Good Samaritans stepped up this week to give students at a Johnson City school some motivation after a tough year of learning during the pandemic.

On Wednesday, Coca-Cola Consolidated and Samaritan's Feet handed out "hope totes" containing athletic shoes, socks, hygiene kits and letters of hope to every child at South Side Elementary School. Additionally, Food City provided backpacks full of non-perishable food for all of the school's approximately 350 students.

"We are excited to give those out today," South Side Principal Kaytee Jones said. "Our kids are thrilled, and we are very grateful to be selected for this opportunity."

Mike Combs, an engagement manager with Coca-Cola, said the company works with local business partners to give back to the community.

The company chose South Side Elementary because it's a Title 1 school, meaning it serves a large number of children from low-income families.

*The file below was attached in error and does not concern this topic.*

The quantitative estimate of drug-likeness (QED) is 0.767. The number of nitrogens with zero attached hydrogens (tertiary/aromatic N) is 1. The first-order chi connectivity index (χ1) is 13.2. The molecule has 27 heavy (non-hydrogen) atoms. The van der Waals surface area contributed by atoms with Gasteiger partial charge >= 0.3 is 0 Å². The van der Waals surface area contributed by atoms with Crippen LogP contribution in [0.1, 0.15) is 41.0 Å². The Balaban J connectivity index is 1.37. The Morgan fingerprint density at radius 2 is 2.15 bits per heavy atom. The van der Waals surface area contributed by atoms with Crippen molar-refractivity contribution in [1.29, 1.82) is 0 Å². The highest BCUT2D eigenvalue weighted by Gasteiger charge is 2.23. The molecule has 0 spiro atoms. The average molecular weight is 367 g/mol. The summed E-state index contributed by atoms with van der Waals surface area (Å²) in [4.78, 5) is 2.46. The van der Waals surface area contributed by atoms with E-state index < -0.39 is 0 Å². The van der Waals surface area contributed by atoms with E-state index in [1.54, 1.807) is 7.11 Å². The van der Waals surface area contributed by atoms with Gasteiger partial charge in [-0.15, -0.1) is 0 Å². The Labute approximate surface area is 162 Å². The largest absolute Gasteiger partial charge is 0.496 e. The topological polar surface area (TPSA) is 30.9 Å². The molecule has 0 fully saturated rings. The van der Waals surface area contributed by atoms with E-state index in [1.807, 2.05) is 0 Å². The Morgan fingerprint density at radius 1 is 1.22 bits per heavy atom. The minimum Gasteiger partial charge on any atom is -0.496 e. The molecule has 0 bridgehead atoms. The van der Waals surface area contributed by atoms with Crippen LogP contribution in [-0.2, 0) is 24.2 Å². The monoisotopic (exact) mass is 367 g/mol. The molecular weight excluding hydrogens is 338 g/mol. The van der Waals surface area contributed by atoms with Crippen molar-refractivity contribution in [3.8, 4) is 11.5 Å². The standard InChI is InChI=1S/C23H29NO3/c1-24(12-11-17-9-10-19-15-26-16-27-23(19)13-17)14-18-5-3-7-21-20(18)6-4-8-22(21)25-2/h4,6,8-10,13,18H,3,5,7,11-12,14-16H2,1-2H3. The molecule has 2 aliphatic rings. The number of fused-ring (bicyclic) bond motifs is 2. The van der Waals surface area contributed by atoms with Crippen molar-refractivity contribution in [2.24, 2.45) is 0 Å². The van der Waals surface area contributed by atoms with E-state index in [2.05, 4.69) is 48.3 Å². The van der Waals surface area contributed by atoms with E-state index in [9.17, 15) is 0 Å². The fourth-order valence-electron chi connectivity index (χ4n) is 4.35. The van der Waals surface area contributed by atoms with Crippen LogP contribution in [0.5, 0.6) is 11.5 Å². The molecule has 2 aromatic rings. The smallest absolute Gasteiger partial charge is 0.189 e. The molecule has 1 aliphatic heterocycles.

"We try to identify schools in the community that can use the need the most, and so we try to give back as much as possible," Combs said.

Combs said the company is giving away shoes in all of the 14 states where it has a presence. He estimated that they'll try to get to about 28 to 30 schools on a yearly basis. The event at South Side was also part of Samaritan’s Feet's annual Back to School campaign, which will serve more than 80 communities between July and October.

"It's very special," Combs said as kids raced around the playground in their new sneakers. "You just get their excitement and honesty. No one gives that better than a child, so it's really a blessing to give back to them and experience their joy."

News of the free shoes has been featured on the school's daily announcements for more than a week, and Jones said students have been stopping her in the hall to tell her how excited they are.

"I know they're going to be showing these off and remember this day for a long time," Jones said. "This is a great memory."

David Floyd covers Johnson City government, Johnson City schools and Ballad Health for the Johnson City Press. He grew up in East Tennessee and graduated from ETSU, where he was the executive editor of the school paper.